Inside-the-park home runs are exciting, aren't they?
You had to figure that if Tony Campana were ever going to hit a major league home run, it would have to be an inside job, and when he lined a single to the left field corner in the first inning and it bounced away from Reds left fielder Yonder Alonso to the wall, my first thought was that Campana had a real shot at a home run.
It wasn't close, and the Cubs had their first inside-the-park homer at Wrigley Field since Sammy Sosa hit one on October 6, 2001, nearly 10 years ago. It was the first IPHR by any Cub since Geovany Soto hit one in Houston on May 19, 2008, a ball that took a crazy bounce off one of the weird-shaped walls in Minute Maid Park; replays showed that it probably should have been ruled a home run anyway. In fact, it was that home run and several other near-misses that week that provided the impetus to institute home run replay review.
No review was needed for Campana's hit; he flew around the bases and doubled his season RBI total to four. It also made him the first player in Cubs history whose first career HR was an inside-the-park HR at Wrigley Field. According to this tweet from Carrie Muskat, one other Cub did that on the road:
Campana is 1st #Cubs player to have inside the park HR as his 1st HR since Carmen Mauro, 10/3/1948, at St. Louis
Carmen Mauro hit just one more home run in a brief (456 plate appearance) major league career. I'm hoping Campana learns some plate discipline; if so, he could be a useful fourth outfielder.
Campana wasn't done, either; he doubled in the seventh and singled in the eighth; Darwin Barney was waved home on that eighth-inning single and was easily thrown out. So Campana was "a triple short of the cycle".
I've written about this before and think that mainstream media shouldn't write that as if it's some sort of rare feat. Why? I happened to look that up this morning after the Cardinals' Albert Pujols singled, doubled and homered last night.
Campana's single-double-home run game is the 12,557th such occurrence in the major leagues since 1919 (as far as baseball-reference.com's Play Index goes back). That's an average of about 135 times a year for nearly a century; it's happened now 151 times this season and two other players besides Pujols (Troy Tulowitzki and Desmond Jennings) did it yesterday. It's commonplace.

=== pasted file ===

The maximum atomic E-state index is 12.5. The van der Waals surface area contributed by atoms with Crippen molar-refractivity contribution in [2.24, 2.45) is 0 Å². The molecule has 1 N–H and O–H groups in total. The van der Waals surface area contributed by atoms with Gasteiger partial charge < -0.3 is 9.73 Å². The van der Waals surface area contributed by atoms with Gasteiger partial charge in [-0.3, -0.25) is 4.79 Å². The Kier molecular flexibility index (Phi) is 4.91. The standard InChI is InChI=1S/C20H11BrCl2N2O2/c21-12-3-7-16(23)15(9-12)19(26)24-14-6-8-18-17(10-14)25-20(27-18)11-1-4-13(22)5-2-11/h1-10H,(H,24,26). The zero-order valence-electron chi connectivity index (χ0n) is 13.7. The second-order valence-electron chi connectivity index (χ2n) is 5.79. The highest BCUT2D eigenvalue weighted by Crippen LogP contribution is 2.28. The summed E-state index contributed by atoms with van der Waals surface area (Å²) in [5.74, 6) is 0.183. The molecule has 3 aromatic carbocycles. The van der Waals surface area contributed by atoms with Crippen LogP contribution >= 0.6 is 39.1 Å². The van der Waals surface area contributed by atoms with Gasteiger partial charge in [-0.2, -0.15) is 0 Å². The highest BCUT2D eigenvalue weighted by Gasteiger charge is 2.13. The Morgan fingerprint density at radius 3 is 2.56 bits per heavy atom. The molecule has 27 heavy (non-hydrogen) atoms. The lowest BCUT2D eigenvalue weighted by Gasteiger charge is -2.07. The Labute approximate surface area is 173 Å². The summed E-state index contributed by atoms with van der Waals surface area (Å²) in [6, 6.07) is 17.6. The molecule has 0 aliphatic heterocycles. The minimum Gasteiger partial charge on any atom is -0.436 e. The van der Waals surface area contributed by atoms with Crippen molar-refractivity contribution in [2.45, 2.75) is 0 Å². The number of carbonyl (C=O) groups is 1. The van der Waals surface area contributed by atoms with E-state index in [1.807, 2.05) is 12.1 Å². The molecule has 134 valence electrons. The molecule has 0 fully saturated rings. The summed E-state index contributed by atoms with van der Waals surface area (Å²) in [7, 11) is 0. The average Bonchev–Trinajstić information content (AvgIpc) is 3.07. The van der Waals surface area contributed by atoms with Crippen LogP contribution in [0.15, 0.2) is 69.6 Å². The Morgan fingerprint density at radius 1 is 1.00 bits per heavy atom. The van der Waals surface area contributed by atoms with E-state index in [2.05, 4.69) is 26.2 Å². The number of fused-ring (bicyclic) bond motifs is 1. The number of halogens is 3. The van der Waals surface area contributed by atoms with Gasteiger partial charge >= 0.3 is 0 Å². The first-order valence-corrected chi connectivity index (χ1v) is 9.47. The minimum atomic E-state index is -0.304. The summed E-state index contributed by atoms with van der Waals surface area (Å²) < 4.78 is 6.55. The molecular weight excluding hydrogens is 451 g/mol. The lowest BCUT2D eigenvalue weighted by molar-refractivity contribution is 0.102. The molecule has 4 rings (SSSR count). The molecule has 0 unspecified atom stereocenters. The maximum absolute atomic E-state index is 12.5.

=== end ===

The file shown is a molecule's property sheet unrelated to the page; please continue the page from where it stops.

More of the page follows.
Anyway, Campana still wasn't done with his big day -- he made an outstanding catch against the ivy in center field of a Brandon Phillips drive. You might say that Sam Fuld would have made that catch. This time, no, he wouldn't; Fuld is fast, but not as fast as Campana. No one else would have even caught up to that ball in time to catch it.
The rest of the game, a fairly long 3:07 (though interesting throughout), had plenty of back-and-forth. Ryan Dempster kept walking Reds, six in all, but kept getting out of jams. He posted his ninth win of the year and his ERA edged down some more, to 4.87. Tyler Colvin homered -- his second since being recalled -- to make it 3-0 in the second inning, but the Reds cut it to 3-2, making the run the Cubs scored on a sacrifice fly in the seventh important.
That's because Kerry Wood gave up a home run to Ramon Hernandez on his second pitch, making it 4-3. But Wood redeemed himself by striking out the side, and Carlos Marmol put us through the usual emotional wringer with a HBP and a walk before finishing up for his 24th save. That's the third in three days for Marmol, and having now thrown in four of the last five games, let's hope the Cubs win in a blowout tomorrow so he can get a day off.
And I can say that hopefully, actually, because the Cubs have won six straight for the first time since last September. The last time a Cubs team won more than six in a row was from May 26 to June 3, 2008, when they won nine consecutive games. The way this team is playing, why not?
42,245 was the announced crowd today, the second largest paid crowd of the season. Maybe 10-15% were Reds fans, and there weren't many no-shows, maybe 3,000-4,000 or so. There were plenty of cheers to go around, but fans are starting to boo Alfonso Soriano in a nearly Adam Dunn-type style. Soriano went 0-for-4 and didn't have good at-bats today. I wonder how long the team can stick with him, even with three years left on his deal, when it's clear that most of the fanbase has turned on him.
That's a question to be answered another day, though, I think. Celebrate six straight wins, and let's go for seven.